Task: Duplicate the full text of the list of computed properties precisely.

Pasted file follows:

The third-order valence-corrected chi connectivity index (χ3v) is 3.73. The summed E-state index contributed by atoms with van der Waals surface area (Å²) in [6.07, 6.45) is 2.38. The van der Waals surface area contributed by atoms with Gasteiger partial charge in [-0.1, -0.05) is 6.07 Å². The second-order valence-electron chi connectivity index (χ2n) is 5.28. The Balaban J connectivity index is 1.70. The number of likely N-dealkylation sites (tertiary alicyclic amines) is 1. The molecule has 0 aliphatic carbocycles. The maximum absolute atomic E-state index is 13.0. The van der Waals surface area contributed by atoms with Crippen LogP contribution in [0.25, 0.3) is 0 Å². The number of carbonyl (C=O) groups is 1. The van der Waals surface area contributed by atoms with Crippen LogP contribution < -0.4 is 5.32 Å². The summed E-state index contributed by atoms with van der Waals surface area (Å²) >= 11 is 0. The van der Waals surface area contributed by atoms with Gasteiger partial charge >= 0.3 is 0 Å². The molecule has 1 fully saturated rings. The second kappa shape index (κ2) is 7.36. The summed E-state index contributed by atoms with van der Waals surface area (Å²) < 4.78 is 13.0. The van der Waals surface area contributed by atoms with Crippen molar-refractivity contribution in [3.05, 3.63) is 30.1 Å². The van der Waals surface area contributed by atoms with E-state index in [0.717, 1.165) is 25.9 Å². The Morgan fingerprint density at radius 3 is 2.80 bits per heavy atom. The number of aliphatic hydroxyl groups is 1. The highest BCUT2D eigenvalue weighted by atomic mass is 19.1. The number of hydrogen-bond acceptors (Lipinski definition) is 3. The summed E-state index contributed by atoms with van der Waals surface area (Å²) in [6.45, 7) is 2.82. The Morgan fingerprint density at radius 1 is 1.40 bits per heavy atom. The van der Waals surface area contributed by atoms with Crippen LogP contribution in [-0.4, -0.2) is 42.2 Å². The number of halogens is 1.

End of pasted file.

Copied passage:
The third-order valence-corrected chi connectivity index (χ3v) is 3.73. The summed E-state index contributed by atoms with van der Waals surface area (Å²) in [6.07, 6.45) is 2.38. The van der Waals surface area contributed by atoms with Gasteiger partial charge in [-0.1, -0.05) is 6.07 Å². The second-order valence-electron chi connectivity index (χ2n) is 5.28. The Balaban J connectivity index is 1.70. The number of likely N-dealkylation sites (tertiary alicyclic amines) is 1. The molecule has 0 aliphatic carbocycles. The maximum absolute atomic E-state index is 13.0. The van der Waals surface area contributed by atoms with Crippen LogP contribution in [0.25, 0.3) is 0 Å². The number of carbonyl (C=O) groups is 1. The van der Waals surface area contributed by atoms with Crippen LogP contribution < -0.4 is 5.32 Å². The summed E-state index contributed by atoms with van der Waals surface area (Å²) >= 11 is 0. The van der Waals surface area contributed by atoms with Gasteiger partial charge >= 0.3 is 0 Å². The molecule has 1 fully saturated rings. The second kappa shape index (κ2) is 7.36. The summed E-state index contributed by atoms with van der Waals surface area (Å²) < 4.78 is 13.0. The van der Waals surface area contributed by atoms with Crippen molar-refractivity contribution in [3.05, 3.63) is 30.1 Å². The van der Waals surface area contributed by atoms with E-state index in [0.717, 1.165) is 25.9 Å². The Morgan fingerprint density at radius 3 is 2.80 bits per heavy atom. The number of aliphatic hydroxyl groups is 1. The highest BCUT2D eigenvalue weighted by atomic mass is 19.1. The number of hydrogen-bond acceptors (Lipinski definition) is 3. The summed E-state index contributed by atoms with van der Waals surface area (Å²) in [6.45, 7) is 2.82. The Morgan fingerprint density at radius 1 is 1.40 bits per heavy atom. The van der Waals surface area contributed by atoms with Crippen LogP contribution in [-0.4, -0.2) is 42.2 Å². The number of halogens is 1.